Ross founded the UK Anime Network waaay back in 1995 and works in and around the anime world in his spare time.
Vampire Princess Miyu TV
Date 04 Apr 2004
Vampire Princess Miyu faces stiff competition, being released head to head with Boogiepop Phantom and Hellsing. Both feature similar themes of supernatural justice, stylish monsters and moral lessons which never err on the sympathetic...
Miyu is the titular Vampire Princess from a manga by Narumi Kakinouchi. Charged with protecting humanity from the evil Shinma demons who walk the earth feeding off those they encounter, Miyu is both hunter and hunted. Feared by humans, hated by the demons she banishes and always alone (save for her companion the ex-Shinma demon Larva who looks very cool indeed), the TV series follow up to the successful OAV explores in greater detail the unsympathetic world of the demon hunter.
Miyu offers us a pretty bleak view of humanity, but does so in an evocative style - whilst the series progresses, always developing its characters as it does so, we get to see more of Miyu's past and her relationships with those she protects and those she fights, set upon a background of wonderful music and memorable scenes. Motivations are almost always interesting and varied, whilst the mood is predominently gothic and opressive - fans of moody drama are going to love this to bits.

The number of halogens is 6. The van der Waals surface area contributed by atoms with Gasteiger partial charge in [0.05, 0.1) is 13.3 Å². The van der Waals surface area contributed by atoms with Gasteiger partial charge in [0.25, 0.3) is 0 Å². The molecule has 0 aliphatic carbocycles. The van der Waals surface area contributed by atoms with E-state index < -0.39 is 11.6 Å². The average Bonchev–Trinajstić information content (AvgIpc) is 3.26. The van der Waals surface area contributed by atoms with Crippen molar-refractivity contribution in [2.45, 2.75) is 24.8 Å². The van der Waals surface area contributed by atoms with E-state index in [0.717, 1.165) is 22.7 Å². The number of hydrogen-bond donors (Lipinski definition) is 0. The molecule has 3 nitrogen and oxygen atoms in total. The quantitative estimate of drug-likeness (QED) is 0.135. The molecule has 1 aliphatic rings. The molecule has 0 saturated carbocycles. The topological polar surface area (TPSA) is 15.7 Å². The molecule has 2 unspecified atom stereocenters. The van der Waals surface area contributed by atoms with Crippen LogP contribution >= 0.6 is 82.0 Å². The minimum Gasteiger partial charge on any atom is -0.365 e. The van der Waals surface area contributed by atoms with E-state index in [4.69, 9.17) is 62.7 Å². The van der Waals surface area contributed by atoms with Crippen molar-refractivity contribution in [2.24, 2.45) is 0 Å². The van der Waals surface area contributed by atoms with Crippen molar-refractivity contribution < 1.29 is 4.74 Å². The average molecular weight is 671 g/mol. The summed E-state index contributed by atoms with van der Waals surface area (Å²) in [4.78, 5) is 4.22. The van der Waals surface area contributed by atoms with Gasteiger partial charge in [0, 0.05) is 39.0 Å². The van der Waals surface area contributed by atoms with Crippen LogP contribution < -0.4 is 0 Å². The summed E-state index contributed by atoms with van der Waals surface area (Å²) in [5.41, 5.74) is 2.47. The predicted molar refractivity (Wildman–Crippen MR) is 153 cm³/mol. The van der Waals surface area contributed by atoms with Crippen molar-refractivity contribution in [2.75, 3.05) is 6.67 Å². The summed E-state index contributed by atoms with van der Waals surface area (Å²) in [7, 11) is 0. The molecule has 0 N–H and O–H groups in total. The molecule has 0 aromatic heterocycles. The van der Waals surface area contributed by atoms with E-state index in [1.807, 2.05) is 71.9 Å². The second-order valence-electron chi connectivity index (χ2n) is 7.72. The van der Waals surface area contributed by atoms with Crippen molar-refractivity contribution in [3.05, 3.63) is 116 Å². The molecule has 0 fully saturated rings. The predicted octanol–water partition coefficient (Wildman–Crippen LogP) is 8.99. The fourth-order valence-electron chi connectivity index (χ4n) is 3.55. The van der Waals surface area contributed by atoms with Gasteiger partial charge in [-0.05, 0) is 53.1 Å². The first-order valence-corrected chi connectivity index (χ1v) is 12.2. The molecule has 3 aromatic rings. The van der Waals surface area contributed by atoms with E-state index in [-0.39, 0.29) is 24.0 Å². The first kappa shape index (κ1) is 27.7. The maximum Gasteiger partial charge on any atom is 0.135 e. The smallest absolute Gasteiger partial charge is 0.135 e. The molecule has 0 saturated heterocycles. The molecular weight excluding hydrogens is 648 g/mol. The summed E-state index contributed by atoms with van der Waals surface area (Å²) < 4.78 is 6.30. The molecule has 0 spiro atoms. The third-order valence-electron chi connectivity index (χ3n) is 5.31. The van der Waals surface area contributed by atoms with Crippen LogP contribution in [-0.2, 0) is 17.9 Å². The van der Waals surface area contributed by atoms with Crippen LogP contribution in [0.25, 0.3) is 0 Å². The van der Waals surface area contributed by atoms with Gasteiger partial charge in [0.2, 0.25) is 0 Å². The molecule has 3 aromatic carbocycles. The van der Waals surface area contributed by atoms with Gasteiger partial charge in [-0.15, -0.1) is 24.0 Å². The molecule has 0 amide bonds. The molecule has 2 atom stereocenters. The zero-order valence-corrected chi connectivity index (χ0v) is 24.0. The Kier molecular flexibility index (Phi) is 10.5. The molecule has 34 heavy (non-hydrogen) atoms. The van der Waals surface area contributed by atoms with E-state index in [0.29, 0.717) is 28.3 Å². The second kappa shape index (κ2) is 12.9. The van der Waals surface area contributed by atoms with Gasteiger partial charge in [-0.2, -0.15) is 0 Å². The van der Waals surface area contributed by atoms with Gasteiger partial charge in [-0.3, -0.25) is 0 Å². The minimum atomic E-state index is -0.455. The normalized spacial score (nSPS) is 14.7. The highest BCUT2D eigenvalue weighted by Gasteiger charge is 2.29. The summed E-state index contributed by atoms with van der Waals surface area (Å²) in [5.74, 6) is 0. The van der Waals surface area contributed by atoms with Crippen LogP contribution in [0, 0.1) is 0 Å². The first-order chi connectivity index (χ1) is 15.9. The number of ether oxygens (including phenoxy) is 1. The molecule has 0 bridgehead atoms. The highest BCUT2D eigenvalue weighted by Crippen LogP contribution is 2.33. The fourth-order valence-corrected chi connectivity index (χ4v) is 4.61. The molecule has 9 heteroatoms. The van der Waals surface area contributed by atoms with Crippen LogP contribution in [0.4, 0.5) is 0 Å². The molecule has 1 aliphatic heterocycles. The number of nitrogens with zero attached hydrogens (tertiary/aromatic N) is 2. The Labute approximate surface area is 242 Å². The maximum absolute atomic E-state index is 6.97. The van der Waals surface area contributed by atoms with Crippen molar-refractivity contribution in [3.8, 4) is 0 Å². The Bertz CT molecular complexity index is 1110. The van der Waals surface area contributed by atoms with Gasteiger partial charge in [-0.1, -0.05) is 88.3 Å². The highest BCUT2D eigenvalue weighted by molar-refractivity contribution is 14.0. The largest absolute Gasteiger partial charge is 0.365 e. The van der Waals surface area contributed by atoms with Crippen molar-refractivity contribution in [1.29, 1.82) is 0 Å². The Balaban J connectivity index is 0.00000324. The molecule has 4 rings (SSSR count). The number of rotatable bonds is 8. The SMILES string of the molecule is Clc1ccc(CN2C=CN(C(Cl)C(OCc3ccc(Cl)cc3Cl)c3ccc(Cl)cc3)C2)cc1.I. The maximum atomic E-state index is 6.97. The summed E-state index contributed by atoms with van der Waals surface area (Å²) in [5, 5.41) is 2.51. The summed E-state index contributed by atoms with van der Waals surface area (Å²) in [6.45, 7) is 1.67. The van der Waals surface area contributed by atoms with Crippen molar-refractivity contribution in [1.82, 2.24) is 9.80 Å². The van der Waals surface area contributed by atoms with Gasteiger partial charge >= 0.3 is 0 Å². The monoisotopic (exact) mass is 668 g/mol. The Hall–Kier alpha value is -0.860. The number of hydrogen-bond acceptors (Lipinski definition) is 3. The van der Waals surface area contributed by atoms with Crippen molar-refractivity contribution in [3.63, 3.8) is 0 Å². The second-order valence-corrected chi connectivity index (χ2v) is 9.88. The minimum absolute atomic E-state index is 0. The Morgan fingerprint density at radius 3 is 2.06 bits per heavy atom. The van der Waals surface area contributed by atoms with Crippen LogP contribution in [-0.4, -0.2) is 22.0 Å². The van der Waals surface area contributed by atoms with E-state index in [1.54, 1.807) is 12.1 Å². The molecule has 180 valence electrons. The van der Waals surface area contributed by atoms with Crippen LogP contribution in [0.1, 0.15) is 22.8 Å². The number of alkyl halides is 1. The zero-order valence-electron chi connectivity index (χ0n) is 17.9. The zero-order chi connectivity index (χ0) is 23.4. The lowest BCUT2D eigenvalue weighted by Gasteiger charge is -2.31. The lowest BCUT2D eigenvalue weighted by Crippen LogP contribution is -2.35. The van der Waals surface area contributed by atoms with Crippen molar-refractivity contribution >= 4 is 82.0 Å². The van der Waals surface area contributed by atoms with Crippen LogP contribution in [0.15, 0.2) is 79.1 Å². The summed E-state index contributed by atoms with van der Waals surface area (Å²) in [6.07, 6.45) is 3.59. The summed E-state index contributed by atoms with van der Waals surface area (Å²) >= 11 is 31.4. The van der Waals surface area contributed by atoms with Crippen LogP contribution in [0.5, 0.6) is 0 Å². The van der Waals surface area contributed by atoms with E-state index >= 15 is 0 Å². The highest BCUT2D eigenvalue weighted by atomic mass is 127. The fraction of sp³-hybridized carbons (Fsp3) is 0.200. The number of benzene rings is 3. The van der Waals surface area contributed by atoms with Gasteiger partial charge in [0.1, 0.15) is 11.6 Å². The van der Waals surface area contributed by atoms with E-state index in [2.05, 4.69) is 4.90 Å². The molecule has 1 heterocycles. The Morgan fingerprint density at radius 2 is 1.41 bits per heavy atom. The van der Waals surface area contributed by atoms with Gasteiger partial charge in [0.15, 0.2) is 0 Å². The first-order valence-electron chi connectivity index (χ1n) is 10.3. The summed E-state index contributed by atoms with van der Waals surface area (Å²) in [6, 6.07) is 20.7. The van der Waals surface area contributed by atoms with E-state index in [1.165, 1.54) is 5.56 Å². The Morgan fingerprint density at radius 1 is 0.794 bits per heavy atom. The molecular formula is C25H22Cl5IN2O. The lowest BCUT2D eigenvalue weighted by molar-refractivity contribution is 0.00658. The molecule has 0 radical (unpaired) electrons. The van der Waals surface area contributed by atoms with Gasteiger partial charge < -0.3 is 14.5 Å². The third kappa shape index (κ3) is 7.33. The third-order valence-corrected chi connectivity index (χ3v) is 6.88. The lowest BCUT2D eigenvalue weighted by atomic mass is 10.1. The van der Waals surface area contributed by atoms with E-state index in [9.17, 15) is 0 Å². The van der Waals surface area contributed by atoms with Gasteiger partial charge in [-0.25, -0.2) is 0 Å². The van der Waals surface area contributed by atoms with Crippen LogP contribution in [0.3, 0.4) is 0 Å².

But what does Miyu offer to stand out from the crowd? Hellsing has it's stylish ultra-violence, and Boogiepop Phantom has it's distinctive and eerie style of cutting between points in time (not to mention truly shocking moments of horror). Well, Miyu has in its arsenal a very traditional feel, from designs to music, and an array of interesting demons, which help to provide welcome variety to the 26 episodes. It successfully manages to stand out from the crowd, which is doubly impressive when you consider that the original series preceeeds both Boogiepop and Hellsing by some years.
The Miyu TV series is spread across 6 discs, each containing 5 episodes, making for good value and a set of volumes that'll fit snugly onto a single shelf (always handy!).
Dark, moody and oppressive, Miyu stands out with some wonderful designs and nice atmospheric touches.